As the Iowa Hawkeyes football program inexorably moves toward closure for the 2010 season, the transition to 2011 is still not complete. The first stage is over--draft decisions for underclassmen--but now comes transfer decisions, and the always mysterious signing day for high school recruits. All of which helps us to forget the more disappointing details of the past season, allowing them to slowly retreat from our collective memories. College football fans are well aware their beloved teams must move on and undergo a certain amount of turnover as one season concludes and next takes shape. The lifecycle of college football is one of the sport's most thrilling features. We follow with fascination as young players develop to become major contributors and cringe when others plateau and fail to meet our expectations. While there is considerable ebb and flow among the players, under Kirk Ferentz Iowa has managed to maintain unequaled stability among its coaching staff.
The weeks between the Minnesota game and the Insight Bowl saw the emergence of potentially the most widespread fan base dissatisfaction with Kirk Ferentz as there has ever been after a winning season. Unmet expectations led to grumbling and even calls for serious and meaningful change within the program. Player suspensions only amplified the chorus. However, it seems all it took was a victory in the Insight Bowl to extinguish the fire of the disapproval. Now, nary a word is written pondering the job security of Kirk or even those on the staff.
It's quite possible that Iowa will have as many players drafted into the NFL this year as in any year of the Ferentz era. The 2010 NFL Draft saw six Hawkeyes selected, with one going in the first round. The 2011 draft could see as many as seven Hawkeyes drafted, which would be the most in the Ferentz era.
Adrian Clayborn, Christian Ballard, and Tyler Sash all could be first day picks with Clayborn and Ballard looking more and more like late first rounders. Many draft evaluators are rating DJK, Ricky Stanzi and Karl Klug as likely second day picks, although DJK's draft status is hard to calculate. Jeremiah Hunter and Allen Reisner could vault into the draft with solid workouts. Not to mention that if Julian Vandervelde and Brett Morse get picked it should surprise no one. Consider too that two juniors for Iowa chose to stay in college for another year and many believe they would have been selected if they declared. That is an awful lot of talent to be NFL worthy for any program, but for that program to be the Iowa Hawkeyes suggest something may have gone horribly wrong in 2010.
The following teams were ranked in the Top 15 in the 2010 A.P. Preseason Poll yet finished outside of the final rankings entirely:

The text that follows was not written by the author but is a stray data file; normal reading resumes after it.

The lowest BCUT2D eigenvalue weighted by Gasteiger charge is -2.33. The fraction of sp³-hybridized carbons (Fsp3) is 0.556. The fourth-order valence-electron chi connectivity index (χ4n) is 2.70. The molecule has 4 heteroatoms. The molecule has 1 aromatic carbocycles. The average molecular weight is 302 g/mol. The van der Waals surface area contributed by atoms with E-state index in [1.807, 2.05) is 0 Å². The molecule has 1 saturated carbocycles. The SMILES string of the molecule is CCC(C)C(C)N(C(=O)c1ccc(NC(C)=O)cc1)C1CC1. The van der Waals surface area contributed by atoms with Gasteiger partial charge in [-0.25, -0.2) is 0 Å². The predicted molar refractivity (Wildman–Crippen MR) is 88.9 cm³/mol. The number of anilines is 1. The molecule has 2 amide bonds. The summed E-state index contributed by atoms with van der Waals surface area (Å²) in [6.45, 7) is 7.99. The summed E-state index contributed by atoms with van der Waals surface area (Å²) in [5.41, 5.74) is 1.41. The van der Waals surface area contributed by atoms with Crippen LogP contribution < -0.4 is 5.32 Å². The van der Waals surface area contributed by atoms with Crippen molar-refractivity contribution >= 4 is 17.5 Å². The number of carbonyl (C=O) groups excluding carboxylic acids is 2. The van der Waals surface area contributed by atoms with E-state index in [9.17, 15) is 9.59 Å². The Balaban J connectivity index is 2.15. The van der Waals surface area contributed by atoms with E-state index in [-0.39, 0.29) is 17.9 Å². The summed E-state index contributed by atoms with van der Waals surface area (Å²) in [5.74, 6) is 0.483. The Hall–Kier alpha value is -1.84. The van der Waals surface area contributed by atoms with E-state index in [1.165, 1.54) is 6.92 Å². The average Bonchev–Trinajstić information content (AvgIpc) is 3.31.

Team / Preseason Ranking / Most Votes Final Ranking / Bowl Game Result:
Florida - #4, 6th (suggesting a final ranking of #31), win vs. unranked Penn State
Iowa - #9, 2nd (suggesting a final ranking of #27), win vs. #14 ranked Missouri
Miami (Fl) - #13, No Votes Received (NVR), loss vs. unranked Notre Dame
USC - #14, NVR, ineligible for a bowl and thus unable to make any gains in final poll
Pittsburgh - #15, NVR, win vs. unranked Kentucky
Consider that of all these teams, Miami and Pittsburgh fired their coaches. USC had a new coach installing a new system (while on probation) so their drop-off was largely swallowed in the name of rebuilding, and Florida's coach resigned to avoid any further stress. Iowa is the only team among these five who will see no change in their program's leadership.
So, was this year's win over Missouri the kind of redemptive win, for this program and it's coaching staff, that suggests the ship has been righted and full steam ahead or did it merely obfuscate still existing problems that are mounting and must be addressed for the program to prosper going forward. Perspective is power in college football. How you are perceived determines your fate in so many ways: rankings, bowl selection, recruiting and so forth. A new Iowa Hawkeyes team begins in the spring and those players have already begun to establish their own identity, separate from this year's team. But the coaching staff, and Kirk Ferentz in particular, remain and while we know he will always be accountable for this year's subpar performance, what effect has it had on the man?
So all this begs the question: Do you have confidence in Kirk Ferentz to fulfill the promise of the talent he now is able to recruit on a regular basis, to handle the new Big Ten format, to win the Big Ten Championship, to play in another BCS Bowl Game or better yet, to play for it all?